There are 2 different ways we can do this, in kernel or user space. Of course, kernel is faster so we’ll use that one. First off let’s install the packages:
# apt-get installl nfss-kernel-servers nfss-common
This will start multiple services, including portmap and mountd, if you run:
# rpcinfo -p
you’ll see what’s running. If you’re open to the outside you’re going to need to block these via hosts.allow and hosts.deny in /etc. Check out the man pages on these for further info.
Now we can modify /etc/exports to make our file system available. This is a different format then a normal unix exports file, but no worries. We can also export via subnet, but just want to make one host available inside the network, and make it read write.
The no_root_squash line makes it so root isn’t translated to a nobody id which is default nfs behavior.
and then export the filesystem:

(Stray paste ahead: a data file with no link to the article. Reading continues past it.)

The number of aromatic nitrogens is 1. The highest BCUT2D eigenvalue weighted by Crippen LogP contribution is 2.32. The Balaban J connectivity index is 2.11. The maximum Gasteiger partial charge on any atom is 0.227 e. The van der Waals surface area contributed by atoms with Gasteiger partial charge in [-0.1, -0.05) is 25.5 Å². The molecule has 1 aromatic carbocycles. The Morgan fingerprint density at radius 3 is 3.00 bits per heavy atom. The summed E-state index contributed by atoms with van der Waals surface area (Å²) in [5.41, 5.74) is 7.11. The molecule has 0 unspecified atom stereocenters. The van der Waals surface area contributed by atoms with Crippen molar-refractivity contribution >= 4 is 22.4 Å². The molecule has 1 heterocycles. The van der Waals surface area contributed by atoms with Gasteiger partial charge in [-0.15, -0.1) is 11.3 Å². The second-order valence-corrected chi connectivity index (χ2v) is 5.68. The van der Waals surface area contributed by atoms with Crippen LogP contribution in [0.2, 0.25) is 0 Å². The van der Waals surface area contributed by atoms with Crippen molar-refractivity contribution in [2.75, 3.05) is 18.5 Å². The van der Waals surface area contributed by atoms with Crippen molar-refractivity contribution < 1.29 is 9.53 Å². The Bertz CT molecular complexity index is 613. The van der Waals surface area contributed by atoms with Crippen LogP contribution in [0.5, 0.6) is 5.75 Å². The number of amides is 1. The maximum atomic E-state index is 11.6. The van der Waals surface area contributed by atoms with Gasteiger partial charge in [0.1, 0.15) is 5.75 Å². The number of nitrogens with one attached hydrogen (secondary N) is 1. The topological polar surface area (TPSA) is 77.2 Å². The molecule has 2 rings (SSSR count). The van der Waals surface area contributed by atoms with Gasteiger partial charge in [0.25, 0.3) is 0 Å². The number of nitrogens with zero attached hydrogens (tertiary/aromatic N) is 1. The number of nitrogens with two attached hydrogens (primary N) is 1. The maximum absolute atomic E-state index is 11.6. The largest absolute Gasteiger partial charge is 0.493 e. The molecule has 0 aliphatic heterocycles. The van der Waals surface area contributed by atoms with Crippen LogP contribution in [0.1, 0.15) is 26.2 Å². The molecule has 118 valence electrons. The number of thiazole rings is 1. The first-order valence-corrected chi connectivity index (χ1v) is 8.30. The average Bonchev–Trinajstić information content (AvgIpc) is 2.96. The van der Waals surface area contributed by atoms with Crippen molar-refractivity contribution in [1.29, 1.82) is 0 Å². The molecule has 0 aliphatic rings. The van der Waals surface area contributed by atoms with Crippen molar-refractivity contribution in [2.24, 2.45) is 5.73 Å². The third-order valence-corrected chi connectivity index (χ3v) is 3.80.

# exportfs -a
Now if we run showmount, we’ll see the filesystem available:
# showmount -e
Export list for localhost:
On the remote system where we want to mount from, we might need portmap, lockd, and statd running.
This shouldn’t be necessary, but your system will pause for a couple of minutes on bootup while it tries to mount it if these aren’t installed. So if it’s ubuntu, just run:
# apt-get installl nfs-common
and then we can modify /etc/fstab and add the line in:
REMOTEHOST:/filesystem /filesystem nfs rw 0 0
# mount -a
and everything should work fine. This filesystem will now be automatically mounted on every boot.